## 652. Harrod to J. M. Keynes

, 6 April 1937[a]

[Replies to 647 , the exchange continues at 653 ]

51 Campden Hill Square, London W.8.

I write this in haste, so to speak, because having glanced at your screed I perceive grave mis-understandings. You refer to the slip in arithmetic at the top of p. 91. [1] There is no slip. This is a matter to which I gave very long thought and reached my conclusions after much trial and error. The consequence of my reflexions was the elaboration of this technique of dynamic analysis: now you may criticize the technique itself as not fitting real conditions, but given the technique there is no slip.

The fact is that you in your criticism are still thinking of once over changes and that is what I regard as a static problem. My technique relates to steady growth.

I start with
consumption. If this increases at 2%, the stock of capital goods
increases at 2% if the methods of production remain the same and we
are considering full capacity working. If the stock of capital
increases at 2% investment increases at 2% also. I am considering, as
I explain on p. 89, a geometric series viz. 100, (102/100)x100,
(102/100)* 2* x100 etc. If consumption increases
arithmetically thus: 100, 102, 104, there is no increase in
investment at all. When you explain what you take to be the slip, you
say, "let net investment now increase by 10%: obviously the stock of
capital does not increase by 10% but by 2.2%". Certainly for a per
saltum increase of investment.

Start again with consumption. It has been increasing at 2% and begins to increase at 2.2%. Stock of capital has been increasing at 2% and now is required to increase at 2.2%. What happens to investment? It increases per saltum by 10%, but thereafter only by 2.2%. The per saltum increase of investment corresponds to the discontinuous change in the rate of increase of consumption.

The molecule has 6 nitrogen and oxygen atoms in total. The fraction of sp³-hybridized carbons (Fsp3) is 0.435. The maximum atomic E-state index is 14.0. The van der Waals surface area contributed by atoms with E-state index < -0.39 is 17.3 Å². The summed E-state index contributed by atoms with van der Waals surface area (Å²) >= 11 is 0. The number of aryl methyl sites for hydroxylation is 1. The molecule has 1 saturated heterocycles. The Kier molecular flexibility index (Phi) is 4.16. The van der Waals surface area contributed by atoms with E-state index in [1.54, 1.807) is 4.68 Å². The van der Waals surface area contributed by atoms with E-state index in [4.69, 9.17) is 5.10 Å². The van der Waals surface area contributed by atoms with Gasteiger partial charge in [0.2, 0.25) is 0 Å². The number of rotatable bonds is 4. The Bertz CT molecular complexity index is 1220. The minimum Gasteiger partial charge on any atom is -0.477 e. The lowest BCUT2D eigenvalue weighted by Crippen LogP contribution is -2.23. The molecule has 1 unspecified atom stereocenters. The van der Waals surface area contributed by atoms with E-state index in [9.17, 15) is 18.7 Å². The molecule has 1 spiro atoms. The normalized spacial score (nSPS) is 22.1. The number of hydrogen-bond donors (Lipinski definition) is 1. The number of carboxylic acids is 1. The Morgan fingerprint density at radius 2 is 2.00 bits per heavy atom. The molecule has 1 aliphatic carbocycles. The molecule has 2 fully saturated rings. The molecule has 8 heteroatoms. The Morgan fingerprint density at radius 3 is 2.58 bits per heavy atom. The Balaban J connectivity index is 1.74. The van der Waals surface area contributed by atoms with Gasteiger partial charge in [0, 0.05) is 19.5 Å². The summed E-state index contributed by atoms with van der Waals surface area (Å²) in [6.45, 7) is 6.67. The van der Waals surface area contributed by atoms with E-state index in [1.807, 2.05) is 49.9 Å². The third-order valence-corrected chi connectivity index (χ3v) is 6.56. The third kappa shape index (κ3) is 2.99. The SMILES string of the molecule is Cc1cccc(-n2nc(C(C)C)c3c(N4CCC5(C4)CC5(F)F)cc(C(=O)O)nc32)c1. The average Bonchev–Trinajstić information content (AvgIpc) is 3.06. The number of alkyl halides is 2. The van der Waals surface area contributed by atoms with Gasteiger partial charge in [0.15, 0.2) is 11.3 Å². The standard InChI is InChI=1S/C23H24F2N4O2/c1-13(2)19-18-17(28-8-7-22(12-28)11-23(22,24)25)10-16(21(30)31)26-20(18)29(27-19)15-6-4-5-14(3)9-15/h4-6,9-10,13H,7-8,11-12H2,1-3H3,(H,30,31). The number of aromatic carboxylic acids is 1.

1. Steady increase of consumption:--

204 (say 100 machines req[uire]d. for each unit increase of consumption) |
|||

2. In period 3 increase of consumption rises from 2% to 2.2% and thereafter continues to increase at that rate:-- 1

2.2% will continue as the rate of increase of investment for remaining

Your 10% shows up in column 3 as a per saltum increase. [2]

Now you may object to my assumption of a geometric increase: but you must not accuse me of a slip in arithmetic and base your argument on that.

Why did I assume a geometric increase? The static system provides an analysis of what happens when there is no increase which entails (as in Joan Robinson's long period analysis [3] ) that saving = 0. Now I was on the lookout [b] for a steady rate of advance, in which the rates of increase would be mutually consistent. An arithmetic increase of income wont do, because then, with inventions neutral, no increase of saving at all is required, only the same amount each year. But that is inconsistent, on your psychological principle, with any increase of income at all.

You may suppose that population or efficiency in fact shows an arithmetic increase. That may be so. If it is we must have a cycle to allow things to get into arrears and then go forward for a time in a geometric spurt. It is in some respects the converse of the difficulty which Malthus feared, population increasing in arithmetic ratio and the means of subsistence (stock of capital) increasing in geometric ratio!

I am sorry not to be replying to your screed in greater detail. I will do so in a day or two. Meanwhile I hope you will reconsider your line of attack and dismiss the notion of the arithmetical slip!

- 1. Letter
647 ,
[jump to page] .
2. The following passage was crossed out at this point of the Ms: "In 4 the increase of investment sinks almost to 2.2%, but it is a little higher, because the increase in 3 is not quite as much as it would have been if the 2.2% increase of consumption had begun one period earlier."

3. J. V. Robinson, "The Long-Period Theory of Employment", in Zeitschrift für Nationalökonomie, Bd VII:1, March 1936, pp. 74-93, reprinted in Robinson's Essays in the Theory of Employment, London: Macmillan, 1937, pp. 139-52; see Harrod's review of the book ( 1937:9 ), p. 328.